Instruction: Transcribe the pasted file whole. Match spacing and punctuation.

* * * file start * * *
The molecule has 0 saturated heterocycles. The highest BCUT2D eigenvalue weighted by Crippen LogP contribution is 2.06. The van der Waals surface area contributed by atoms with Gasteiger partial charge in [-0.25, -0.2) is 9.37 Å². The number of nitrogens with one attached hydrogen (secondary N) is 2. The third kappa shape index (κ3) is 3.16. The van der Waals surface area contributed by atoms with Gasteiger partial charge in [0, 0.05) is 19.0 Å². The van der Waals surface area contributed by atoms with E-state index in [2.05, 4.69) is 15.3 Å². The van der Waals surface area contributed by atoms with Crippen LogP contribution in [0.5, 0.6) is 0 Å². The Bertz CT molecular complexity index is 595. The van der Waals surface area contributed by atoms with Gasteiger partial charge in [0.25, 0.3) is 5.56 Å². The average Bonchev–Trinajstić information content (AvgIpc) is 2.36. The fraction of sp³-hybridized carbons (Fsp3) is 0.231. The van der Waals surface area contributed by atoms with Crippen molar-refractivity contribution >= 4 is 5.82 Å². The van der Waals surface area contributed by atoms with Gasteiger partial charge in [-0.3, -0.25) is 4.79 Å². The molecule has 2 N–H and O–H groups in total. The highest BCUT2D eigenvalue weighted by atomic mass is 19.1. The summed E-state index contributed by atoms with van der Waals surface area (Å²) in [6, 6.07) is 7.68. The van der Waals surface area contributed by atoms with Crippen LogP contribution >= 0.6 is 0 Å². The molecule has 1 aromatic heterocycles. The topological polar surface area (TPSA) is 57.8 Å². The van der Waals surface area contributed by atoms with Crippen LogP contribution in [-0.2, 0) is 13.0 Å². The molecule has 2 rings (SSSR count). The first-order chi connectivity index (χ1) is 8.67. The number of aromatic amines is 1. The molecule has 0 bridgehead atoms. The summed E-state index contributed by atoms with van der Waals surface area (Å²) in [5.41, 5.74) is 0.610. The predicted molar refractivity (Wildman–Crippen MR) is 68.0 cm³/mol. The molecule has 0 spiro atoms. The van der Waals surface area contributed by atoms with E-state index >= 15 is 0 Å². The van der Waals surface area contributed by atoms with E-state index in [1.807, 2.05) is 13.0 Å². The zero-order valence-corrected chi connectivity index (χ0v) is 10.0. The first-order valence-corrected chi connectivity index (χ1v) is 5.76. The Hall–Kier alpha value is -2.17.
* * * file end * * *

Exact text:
The molecule has 0 saturated heterocycles. The highest BCUT2D eigenvalue weighted by Crippen LogP contribution is 2.06. The van der Waals surface area contributed by atoms with Gasteiger partial charge in [-0.25, -0.2) is 9.37 Å². The number of nitrogens with one attached hydrogen (secondary N) is 2. The third kappa shape index (κ3) is 3.16. The van der Waals surface area contributed by atoms with Gasteiger partial charge in [0, 0.05) is 19.0 Å². The van der Waals surface area contributed by atoms with E-state index in [2.05, 4.69) is 15.3 Å². The van der Waals surface area contributed by atoms with Crippen LogP contribution in [0.5, 0.6) is 0 Å². The Bertz CT molecular complexity index is 595. The van der Waals surface area contributed by atoms with Gasteiger partial charge in [0.25, 0.3) is 5.56 Å². The average Bonchev–Trinajstić information content (AvgIpc) is 2.36. The fraction of sp³-hybridized carbons (Fsp3) is 0.231. The van der Waals surface area contributed by atoms with Crippen molar-refractivity contribution >= 4 is 5.82 Å². The van der Waals surface area contributed by atoms with Gasteiger partial charge in [-0.3, -0.25) is 4.79 Å². The molecule has 2 N–H and O–H groups in total. The highest BCUT2D eigenvalue weighted by atomic mass is 19.1. The summed E-state index contributed by atoms with van der Waals surface area (Å²) in [6, 6.07) is 7.68. The van der Waals surface area contributed by atoms with Crippen LogP contribution >= 0.6 is 0 Å². The molecule has 1 aromatic heterocycles. The topological polar surface area (TPSA) is 57.8 Å². The van der Waals surface area contributed by atoms with Crippen LogP contribution in [-0.2, 0) is 13.0 Å². The molecule has 2 rings (SSSR count). The first-order chi connectivity index (χ1) is 8.67. The number of aromatic amines is 1. The molecule has 0 bridgehead atoms. The summed E-state index contributed by atoms with van der Waals surface area (Å²) in [5.41, 5.74) is 0.610. The predicted molar refractivity (Wildman–Crippen MR) is 68.0 cm³/mol. The molecule has 0 spiro atoms. The van der Waals surface area contributed by atoms with E-state index >= 15 is 0 Å². The van der Waals surface area contributed by atoms with E-state index in [1.807, 2.05) is 13.0 Å². The zero-order valence-corrected chi connectivity index (χ0v) is 10.0. The first-order valence-corrected chi connectivity index (χ1v) is 5.76. The Hall–Kier alpha value is -2.17.